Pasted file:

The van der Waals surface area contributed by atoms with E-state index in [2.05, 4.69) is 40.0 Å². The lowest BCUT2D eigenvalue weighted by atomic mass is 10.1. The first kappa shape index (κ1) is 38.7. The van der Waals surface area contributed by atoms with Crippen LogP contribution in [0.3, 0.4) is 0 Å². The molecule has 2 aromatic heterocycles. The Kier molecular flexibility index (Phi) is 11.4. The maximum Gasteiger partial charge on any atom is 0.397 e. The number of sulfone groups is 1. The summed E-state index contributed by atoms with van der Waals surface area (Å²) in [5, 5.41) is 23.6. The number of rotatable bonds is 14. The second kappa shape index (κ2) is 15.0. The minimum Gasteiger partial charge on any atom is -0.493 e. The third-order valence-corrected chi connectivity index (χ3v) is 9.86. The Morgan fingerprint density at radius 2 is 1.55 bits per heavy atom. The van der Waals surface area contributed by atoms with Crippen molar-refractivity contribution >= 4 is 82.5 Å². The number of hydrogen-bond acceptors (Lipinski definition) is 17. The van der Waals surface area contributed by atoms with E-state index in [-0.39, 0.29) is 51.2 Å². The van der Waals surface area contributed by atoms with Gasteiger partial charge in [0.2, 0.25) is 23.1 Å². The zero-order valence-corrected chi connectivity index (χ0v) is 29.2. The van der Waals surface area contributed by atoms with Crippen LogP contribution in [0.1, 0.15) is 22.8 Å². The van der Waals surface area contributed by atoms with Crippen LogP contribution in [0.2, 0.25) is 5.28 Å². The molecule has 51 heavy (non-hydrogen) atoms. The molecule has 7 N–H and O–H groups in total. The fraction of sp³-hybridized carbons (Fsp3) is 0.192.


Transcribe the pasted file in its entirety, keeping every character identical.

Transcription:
The van der Waals surface area contributed by atoms with E-state index in [2.05, 4.69) is 40.0 Å². The lowest BCUT2D eigenvalue weighted by atomic mass is 10.1. The first kappa shape index (κ1) is 38.7. The van der Waals surface area contributed by atoms with Crippen LogP contribution in [0.3, 0.4) is 0 Å². The molecule has 2 aromatic heterocycles. The Kier molecular flexibility index (Phi) is 11.4. The maximum Gasteiger partial charge on any atom is 0.397 e. The number of sulfone groups is 1. The summed E-state index contributed by atoms with van der Waals surface area (Å²) in [5, 5.41) is 23.6. The number of rotatable bonds is 14. The second kappa shape index (κ2) is 15.0. The minimum Gasteiger partial charge on any atom is -0.493 e. The third-order valence-corrected chi connectivity index (χ3v) is 9.86. The Morgan fingerprint density at radius 2 is 1.55 bits per heavy atom. The van der Waals surface area contributed by atoms with Crippen molar-refractivity contribution >= 4 is 82.5 Å². The number of hydrogen-bond acceptors (Lipinski definition) is 17. The van der Waals surface area contributed by atoms with E-state index in [-0.39, 0.29) is 51.2 Å². The van der Waals surface area contributed by atoms with Gasteiger partial charge in [0.2, 0.25) is 23.1 Å². The zero-order valence-corrected chi connectivity index (χ0v) is 29.2. The van der Waals surface area contributed by atoms with Crippen LogP contribution in [0.1, 0.15) is 22.8 Å². The van der Waals surface area contributed by atoms with Crippen LogP contribution in [0.2, 0.25) is 5.28 Å². The molecule has 51 heavy (non-hydrogen) atoms. The molecule has 7 N–H and O–H groups in total. The fraction of sp³-hybridized carbons (Fsp3) is 0.192.